At the same time, the flow of businesses to Miami is picking up, with 32 new-to-market office leases signed so far this year, nearly matching the 38 deals inked by inbound firms during the entirety of 2021. Numbers like these are putting to rest any speculation that the wave of companies moving and expanding to Miami is waning, and there’s every reason to believe the trend will grow even stronger as South Florida’s business infrastructure improves and its talent pool deepens.
- Miami’s Skyline Rises Higher and Higher: As a coastal community bounded by the Atlantic Ocean to the east and the Everglades to the west, Miami only has one way to grow – up. Given its land constraints, it should come as no surprise that a new generation of developers is looking skyward in planning for the city’s future. Expect Miami’s skyline to look quite different by the time soccer fans descend on South Florida for World Cup action.
In the past month alone, two projects featuring so-called ‘super-tall’ buildings exceeding 1,000 feet in height have been proposed in Miami’s urban core: a multifamily tower to be developed by Hyatt and Gencom at the riverfront site now occupied by the Hyatt Regency in Downtown Miami, and a Class-A office tower at Brickell City Centre to be built by Related and Swire. If timelines unfold as planned, both towers will be well underway by kick-off in 2026.
- Dining Out Takes on New Meaning: For the first time ever, the esteemed Michelin Guide brought its acclaimed star rating system to Miami and Florida in 2022. All told, 11 Miami restaurants scored stars in the inaugural guide, providing an instant boost to some of the city’s most beloved eateries. It’s anyone’s guess how many more hot spots will lay claim to stars by 2026, but one thing is certain: the arrival of Michelin has elevated Miami’s appeal as a dining destination and that will attract even more star-worthy chefs.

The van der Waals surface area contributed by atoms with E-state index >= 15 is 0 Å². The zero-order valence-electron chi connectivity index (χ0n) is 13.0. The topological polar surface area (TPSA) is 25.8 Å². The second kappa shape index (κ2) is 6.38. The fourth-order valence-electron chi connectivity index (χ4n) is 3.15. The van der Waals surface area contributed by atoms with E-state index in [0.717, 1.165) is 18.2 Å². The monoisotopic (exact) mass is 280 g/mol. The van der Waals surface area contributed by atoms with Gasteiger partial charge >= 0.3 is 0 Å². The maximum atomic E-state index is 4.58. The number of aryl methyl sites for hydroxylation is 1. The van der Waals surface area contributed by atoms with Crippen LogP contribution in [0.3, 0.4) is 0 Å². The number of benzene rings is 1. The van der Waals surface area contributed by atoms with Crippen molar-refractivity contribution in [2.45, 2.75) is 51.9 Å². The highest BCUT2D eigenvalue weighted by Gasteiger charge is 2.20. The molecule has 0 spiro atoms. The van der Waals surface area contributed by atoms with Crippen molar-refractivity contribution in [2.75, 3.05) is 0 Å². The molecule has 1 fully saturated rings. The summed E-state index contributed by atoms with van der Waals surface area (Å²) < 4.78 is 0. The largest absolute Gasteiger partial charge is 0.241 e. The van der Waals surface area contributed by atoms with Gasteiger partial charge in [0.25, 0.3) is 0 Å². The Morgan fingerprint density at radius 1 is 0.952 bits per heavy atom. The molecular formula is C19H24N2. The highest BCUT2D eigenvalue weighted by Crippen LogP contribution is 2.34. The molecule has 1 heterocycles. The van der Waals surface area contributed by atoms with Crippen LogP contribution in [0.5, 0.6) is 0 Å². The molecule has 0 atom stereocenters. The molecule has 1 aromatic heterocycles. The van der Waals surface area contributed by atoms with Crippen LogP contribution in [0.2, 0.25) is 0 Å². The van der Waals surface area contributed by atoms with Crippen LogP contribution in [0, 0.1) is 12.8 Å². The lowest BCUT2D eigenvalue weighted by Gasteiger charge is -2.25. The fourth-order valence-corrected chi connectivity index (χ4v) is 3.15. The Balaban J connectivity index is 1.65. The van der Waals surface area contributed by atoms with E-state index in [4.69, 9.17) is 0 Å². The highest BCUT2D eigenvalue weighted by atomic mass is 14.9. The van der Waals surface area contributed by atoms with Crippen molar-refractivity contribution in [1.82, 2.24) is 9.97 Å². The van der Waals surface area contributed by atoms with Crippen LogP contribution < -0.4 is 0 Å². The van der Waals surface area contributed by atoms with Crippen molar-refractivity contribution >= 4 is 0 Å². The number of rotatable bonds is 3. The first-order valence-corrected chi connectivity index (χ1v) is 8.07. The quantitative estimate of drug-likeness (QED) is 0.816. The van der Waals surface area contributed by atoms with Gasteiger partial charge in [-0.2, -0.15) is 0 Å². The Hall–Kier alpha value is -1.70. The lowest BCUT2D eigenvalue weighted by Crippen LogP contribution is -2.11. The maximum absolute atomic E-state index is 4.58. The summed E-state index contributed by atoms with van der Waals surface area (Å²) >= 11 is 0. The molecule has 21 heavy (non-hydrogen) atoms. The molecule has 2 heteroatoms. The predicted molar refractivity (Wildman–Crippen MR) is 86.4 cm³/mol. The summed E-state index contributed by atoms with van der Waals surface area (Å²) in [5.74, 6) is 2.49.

- Getting Around Gets Easier: The arrival of more residents, businesses and tourists between now and 2026 is sure to create traffic headaches, but relief is on the way. Over the next four years, a series of large-scale infrastructure projects will relieve congestion on South Florida streets and make it easier to get around town, whether its by car, foot, bike or train.
The most significant addition for World Cup fans will be the expansion of the Brightline rail system. By 2026, the Brightline will add a long-awaited extension to Orlando along with stops in Boca Raton and Aventura. In the heart of Downtown Miami, construction of the signature I-395 bridge will bring a breath of fresh air for motorists traveling between Miami Beach and Miami International Airport. Nearby, the continuation of The Underline linear park and urban trail will offer pedestrians and cyclists 10 miles of paths that make it possible to navigate the city without getting behind the wheel.
- Haute Hotels Beckon Global Travelers: Driven by a surge of domestic and international travel, it seems Miami’s tourism sector is setting new records with each passing month. Earlier this year, Miami International Airport was ranked as the busiest international airport in the U.S. – with passenger volume up 92% year over year through the first four months of 2022. Hotels, likewise, are thriving, with the average daily room rate in Miami for the first five months of 2022 up 56% over 2019 levels.
The good news for travelers is that more lodging options are on the way, and Miami’s newest crop of hotels will be decidedly upscale. Over the coming years, Miami is set to welcome outposts of three new hotel flags that will set a new standard in a city that knows a thing or two about luxury: a new Aman resort in Miami Beach, the first-ever Bvlgari-branded hotel in the U.S., and a new Waldorf Astoria tower set to rise in Downtown Miami.